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The U.S. Immigration and Customs Enforcement has detained three Winston-Salem residents who are suspected of living in the U.S. illegally, an immigration advocacy group says.

Since Jan. 29, ICE agents picked up three men, Mauricio de La Cruz, Milton Orozco and Jorge Luis Perea-Hernandez, said Andrew Willis Garces, a spokesman for Siembra NC, an advocacy group that supports immigrants and helps them cope with ICE’s detention efforts in their communities.

Since January, ICE has detained suspected undocumented immigrants in 12 North Carolina counties, including Forsyth, Guilford and Surry, according to the Raleigh-based N.C. Policy Watch.

Lindsay Williams, an ICE spokesman in its Atlanta office, declined to comment Monday on any current ICE operations. ICE agents arrest suspects daily, he said.

“If that happened, then it happened,” Williams said of ICE’s actions in Winston-Salem and across North Carolina. “Just like any other law enforcement agency, we have the ability to arrest people — minus a few places — most anywhere they go.”

Garces said he gathered details about ICE detaining the three men by speaking directly with their family members.

Cruz, a native of Mexico, was detained by ICE at 6 a.m. on Jan. 29 while he was leaving his home to go to his job as a painter, Garces said in an email. Cruz tried to enter the United States last year because several of his family members were killed in Guerrero, Mexico, but he was detained and deported by U.S. authorities at the border with Mexico.

Cruz later re-entered the U.S. without being inspected by U.S. immigration or a border patrol officer, Garces said. Since he has been detained by ICE, his wife gave up their apartment lease and lives with her father in Rowan County.

ICE agents detained Orozco, a native of Guatemala, at his job in Winston-Salem on Feb. 12, Garces said. Orozco, who has worked at his job for 21 years, is married and has five children, all of whom are U.S. citizens.

Garces said that Orozco didn’t begin the process of becoming a naturalized U.S. citizen because he entered the U.S. without being inspected by a federal immigration or border patrol officer, his spouse wasn’t a U.S. citizen and his oldest child hadn’t reached her 21st birthday. Those requirements are necessary under U.S. immigration laws, Garces said.

On Feb. 26, Perea-Hernandez, a native of Mexico, was detained by ICE agents when he visited his state probation officer in Winston-Salem, Garces said.

Perea-Hernandez, 48, was convicted in September of assault on a female and communicating threats, both misdemeanors, court records show. Perea-Hernandez was accused of throwing his ex-wife to the ground, putting her in a chokehold and threatening to kill her, according to an arrest warrant and a court document.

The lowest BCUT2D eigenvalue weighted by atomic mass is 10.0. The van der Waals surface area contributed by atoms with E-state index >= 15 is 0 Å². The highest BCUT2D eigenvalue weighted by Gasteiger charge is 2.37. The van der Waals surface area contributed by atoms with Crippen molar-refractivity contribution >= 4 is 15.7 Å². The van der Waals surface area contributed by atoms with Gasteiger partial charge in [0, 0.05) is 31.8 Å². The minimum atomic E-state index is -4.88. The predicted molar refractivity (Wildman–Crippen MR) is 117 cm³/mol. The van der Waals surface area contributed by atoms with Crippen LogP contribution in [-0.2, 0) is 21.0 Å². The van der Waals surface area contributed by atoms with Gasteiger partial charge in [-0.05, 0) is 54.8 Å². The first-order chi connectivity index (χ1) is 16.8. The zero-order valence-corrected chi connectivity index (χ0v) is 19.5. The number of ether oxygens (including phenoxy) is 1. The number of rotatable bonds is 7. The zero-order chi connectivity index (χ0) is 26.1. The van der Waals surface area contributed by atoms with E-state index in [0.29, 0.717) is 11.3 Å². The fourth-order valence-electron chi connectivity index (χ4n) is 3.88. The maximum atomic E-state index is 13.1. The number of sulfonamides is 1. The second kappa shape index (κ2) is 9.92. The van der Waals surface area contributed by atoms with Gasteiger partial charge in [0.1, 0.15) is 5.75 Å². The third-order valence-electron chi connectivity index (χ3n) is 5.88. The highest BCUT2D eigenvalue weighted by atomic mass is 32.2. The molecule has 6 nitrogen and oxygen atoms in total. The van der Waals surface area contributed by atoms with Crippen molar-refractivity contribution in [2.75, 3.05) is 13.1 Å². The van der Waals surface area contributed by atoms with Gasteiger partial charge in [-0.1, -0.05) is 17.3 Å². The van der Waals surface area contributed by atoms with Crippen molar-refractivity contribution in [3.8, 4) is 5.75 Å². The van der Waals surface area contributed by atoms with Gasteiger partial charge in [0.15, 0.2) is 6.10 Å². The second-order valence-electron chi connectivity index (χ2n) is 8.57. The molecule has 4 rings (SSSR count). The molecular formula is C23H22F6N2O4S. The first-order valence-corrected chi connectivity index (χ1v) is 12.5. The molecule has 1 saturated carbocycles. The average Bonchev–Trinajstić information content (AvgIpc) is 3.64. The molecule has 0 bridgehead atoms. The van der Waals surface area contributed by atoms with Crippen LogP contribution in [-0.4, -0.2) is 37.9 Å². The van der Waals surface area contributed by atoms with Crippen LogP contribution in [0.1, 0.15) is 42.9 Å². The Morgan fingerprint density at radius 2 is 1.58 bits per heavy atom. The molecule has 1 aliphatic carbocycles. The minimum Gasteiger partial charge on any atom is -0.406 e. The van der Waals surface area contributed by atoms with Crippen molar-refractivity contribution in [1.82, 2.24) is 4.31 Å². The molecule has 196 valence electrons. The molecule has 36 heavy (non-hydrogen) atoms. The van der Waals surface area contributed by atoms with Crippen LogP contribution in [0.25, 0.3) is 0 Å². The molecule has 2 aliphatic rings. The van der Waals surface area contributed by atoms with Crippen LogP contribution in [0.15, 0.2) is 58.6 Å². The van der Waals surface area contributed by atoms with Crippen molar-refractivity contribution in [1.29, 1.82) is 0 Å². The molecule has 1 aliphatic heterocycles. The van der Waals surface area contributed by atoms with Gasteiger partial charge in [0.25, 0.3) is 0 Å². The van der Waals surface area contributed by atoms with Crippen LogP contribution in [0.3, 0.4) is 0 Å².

A judge gave Perea-Hernandez a suspended 150-day jail term, placed him on supervised probation for one year and ordered him to pay a $250 fine and pay $180 in court costs, a court records shows.

Garces said that Perea-Hernandez should have been allowed to complete his probationary sentence.

“There was no due process for him,” Garces said. “His (former) wife doesn’t want to be the only person taking care of their child.”

His wife called Winston-Salem police when Perea-Hernandez allegedly attacked her, Garces said.

“She feels terrible now,” Garces said.

His ex-wife is receiving financial assistance from Siembra NC’s Immigrant Solidarity Fund, but she is uncertain how she will pay the rent for March, Garces said. The two have lived in Winston-Salem since 1996.

ICE agents who are working with state probation and parole officers have found a way around the measures adopted by several urban sheriffs of not honoring ICE detainers on suspected undocumented immigrants in county jails, Garces said.

State probation and parole officers have a policy of working with ICE agents to identify and help remove immigrants illegally living in the U.S. and under the probation and parole officers’ supervision, said Greg Thomas, a spokesman for the N.C. Department of Public Safety. Probation and parole officers work in that agency.

In Forsyth County, there are 68 probation and parole officers who supervise 3,863 offenders, according to the latest statistics available from the N.C. Department of Public Safety.

Garces said ICE’s actions are violating the Fourth Amendment to the U.S. constitution that protects residents from unlawful searches and seizures by government agents.

In detaining the three men, ICE agents acted within their authority, said Christina Howell, a spokeswoman for the Forsyth County Sheriff’s Office.

Sheriff Bobby Kimbrough Jr. of Forsyth County announced in February 2019 that his office will continue to work with federal law-enforcement agencies, but it would end a contract that allows ICE agents to extend jail time for people suspected of being undocumented immigrants in the Forsyth County Jail.

“ICE is notified of anyone whose immigration status we are unable to confirm when they enter the detention facility ...,” Howell said. “We do not hold an individual in our custody beyond the time of which they have met the conditions of their release as we will not knowingly violate an individual’s rights.

“ICE agents have the authority and ability to come to the detention center and assume custody of an individual,” Howell said.

jhinton@wsjournal.com

336-727-7299

@jhintonWSJ

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